More than a Metaphor: Frischmann on the Economics of Speech and the First Amendment

First_amendment_area_Muir_Woods.jpgBrett Frischmann has just posted an essay, A Note on the Economics of the First Amendment: Sustaining a Spillover Rich Networked Environment, to SSRN. The essay is part of the University of Chicago Legal Forum in 2008. In the essay, Brett “explores how the First Amendment may operate to sustain a spillover rich networked environment.” In other words, the First Amendment seems to “promote[] externalities and sustain[] an externality-rich environment.” The ideas in the paper touch on whether all externalities must be internalized. It argues that in some cases, such as speech, externalities are desired and that the First Amendment may thus be understood as fostering externalities. So for those interested in a concise presentation of externalities and how to understand them, the piece is more than helpful. In addition, the essay takes that understanding and offers a stimulating idea regarding how speech externalities seem to be the types of externalities that should be internalized, yet are not. The description of why they are not is well worth the time as it points to understanding “the nature of tradeoffs made in the law—in the First Amendment area, but also, in copyright, communications, and other areas that look like broad exceptions to the First Amendment.”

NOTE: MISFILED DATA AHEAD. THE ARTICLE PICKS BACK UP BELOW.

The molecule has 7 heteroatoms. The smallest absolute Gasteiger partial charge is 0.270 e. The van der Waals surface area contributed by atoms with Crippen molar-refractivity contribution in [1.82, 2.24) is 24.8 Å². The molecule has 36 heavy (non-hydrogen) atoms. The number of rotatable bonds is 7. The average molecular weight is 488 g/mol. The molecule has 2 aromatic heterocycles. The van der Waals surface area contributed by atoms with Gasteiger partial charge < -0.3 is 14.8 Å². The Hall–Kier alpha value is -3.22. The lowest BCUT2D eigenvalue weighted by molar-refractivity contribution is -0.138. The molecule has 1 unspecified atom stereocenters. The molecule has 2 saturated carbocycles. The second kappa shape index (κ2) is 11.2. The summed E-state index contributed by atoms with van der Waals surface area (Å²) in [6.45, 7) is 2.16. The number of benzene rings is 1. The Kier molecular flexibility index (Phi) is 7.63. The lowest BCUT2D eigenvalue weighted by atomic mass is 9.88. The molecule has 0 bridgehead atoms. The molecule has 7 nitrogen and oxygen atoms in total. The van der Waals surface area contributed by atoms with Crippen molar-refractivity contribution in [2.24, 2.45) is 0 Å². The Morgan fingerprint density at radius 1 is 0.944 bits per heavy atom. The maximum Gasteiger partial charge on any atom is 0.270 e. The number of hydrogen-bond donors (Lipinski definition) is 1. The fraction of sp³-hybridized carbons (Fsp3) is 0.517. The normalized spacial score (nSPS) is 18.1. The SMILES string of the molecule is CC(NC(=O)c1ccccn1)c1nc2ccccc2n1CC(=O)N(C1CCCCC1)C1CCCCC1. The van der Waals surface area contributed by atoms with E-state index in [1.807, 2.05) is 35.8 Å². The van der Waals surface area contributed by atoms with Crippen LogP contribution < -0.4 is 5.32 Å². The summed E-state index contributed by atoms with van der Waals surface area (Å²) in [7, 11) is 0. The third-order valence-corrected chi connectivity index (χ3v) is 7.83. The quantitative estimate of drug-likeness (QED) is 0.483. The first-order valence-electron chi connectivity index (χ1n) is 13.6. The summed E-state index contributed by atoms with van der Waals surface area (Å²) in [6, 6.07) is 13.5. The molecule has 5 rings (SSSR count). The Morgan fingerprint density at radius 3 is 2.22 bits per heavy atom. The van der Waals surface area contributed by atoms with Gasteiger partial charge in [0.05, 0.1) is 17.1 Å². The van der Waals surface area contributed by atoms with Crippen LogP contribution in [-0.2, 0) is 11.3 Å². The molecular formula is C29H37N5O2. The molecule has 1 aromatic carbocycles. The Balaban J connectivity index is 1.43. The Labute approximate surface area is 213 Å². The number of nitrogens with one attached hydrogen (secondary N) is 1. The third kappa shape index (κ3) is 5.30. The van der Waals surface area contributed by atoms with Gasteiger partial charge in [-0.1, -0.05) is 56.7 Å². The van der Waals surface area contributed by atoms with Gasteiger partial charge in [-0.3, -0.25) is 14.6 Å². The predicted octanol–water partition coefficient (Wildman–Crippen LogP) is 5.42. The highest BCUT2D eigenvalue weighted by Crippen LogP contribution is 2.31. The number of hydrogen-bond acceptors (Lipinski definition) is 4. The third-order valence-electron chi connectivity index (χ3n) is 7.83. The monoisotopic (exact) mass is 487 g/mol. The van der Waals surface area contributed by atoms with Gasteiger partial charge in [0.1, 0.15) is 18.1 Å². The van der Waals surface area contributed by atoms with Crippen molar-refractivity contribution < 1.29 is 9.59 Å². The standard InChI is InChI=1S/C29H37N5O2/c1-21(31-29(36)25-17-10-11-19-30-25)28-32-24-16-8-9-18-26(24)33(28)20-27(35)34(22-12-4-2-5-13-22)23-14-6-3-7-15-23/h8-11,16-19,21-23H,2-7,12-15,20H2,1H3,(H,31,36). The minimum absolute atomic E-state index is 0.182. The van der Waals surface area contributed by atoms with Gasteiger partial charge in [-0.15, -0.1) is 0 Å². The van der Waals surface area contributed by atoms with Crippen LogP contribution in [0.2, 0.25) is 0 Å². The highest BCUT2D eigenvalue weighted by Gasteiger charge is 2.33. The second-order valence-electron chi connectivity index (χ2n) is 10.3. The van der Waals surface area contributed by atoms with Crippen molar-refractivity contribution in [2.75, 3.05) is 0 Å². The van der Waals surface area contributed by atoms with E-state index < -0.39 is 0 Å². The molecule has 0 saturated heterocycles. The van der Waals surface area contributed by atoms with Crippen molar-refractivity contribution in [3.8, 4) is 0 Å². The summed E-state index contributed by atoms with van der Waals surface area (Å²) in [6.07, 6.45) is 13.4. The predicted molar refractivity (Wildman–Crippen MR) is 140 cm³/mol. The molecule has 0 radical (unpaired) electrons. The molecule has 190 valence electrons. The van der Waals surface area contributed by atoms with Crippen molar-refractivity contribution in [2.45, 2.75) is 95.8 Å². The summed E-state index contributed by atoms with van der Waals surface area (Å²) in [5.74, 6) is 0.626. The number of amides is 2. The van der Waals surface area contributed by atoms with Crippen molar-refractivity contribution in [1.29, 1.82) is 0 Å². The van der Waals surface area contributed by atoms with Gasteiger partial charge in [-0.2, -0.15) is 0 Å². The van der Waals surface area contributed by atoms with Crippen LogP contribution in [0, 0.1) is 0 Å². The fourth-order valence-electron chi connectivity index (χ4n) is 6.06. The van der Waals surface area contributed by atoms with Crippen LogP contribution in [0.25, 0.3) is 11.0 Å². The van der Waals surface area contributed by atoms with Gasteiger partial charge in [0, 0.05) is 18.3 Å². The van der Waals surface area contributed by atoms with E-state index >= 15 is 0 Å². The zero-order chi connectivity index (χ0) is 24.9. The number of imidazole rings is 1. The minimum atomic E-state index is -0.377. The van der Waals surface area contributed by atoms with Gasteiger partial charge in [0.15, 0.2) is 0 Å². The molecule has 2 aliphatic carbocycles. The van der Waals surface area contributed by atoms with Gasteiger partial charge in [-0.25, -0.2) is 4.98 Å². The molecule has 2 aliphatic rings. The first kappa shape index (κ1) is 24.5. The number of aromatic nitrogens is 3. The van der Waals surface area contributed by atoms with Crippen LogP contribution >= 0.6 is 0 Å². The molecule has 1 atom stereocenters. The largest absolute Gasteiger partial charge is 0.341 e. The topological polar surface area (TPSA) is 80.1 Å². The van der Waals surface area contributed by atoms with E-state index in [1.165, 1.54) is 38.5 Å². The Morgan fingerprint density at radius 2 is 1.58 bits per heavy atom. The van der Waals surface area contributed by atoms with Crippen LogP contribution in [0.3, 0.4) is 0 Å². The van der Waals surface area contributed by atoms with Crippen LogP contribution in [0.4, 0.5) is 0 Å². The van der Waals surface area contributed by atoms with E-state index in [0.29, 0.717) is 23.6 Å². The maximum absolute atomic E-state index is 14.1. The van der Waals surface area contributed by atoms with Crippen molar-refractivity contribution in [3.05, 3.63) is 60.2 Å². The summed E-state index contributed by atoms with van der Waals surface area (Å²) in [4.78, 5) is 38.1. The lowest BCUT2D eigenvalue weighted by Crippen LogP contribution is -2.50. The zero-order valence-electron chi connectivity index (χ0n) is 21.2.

Image: This is sign at one of my favorite places, Muir Woods which is just north of San Francisco. It was taken by Brandt Luke Zorn and may be found at Wikicommons. Creative Commons Attribution ShareAlike 2.0 license

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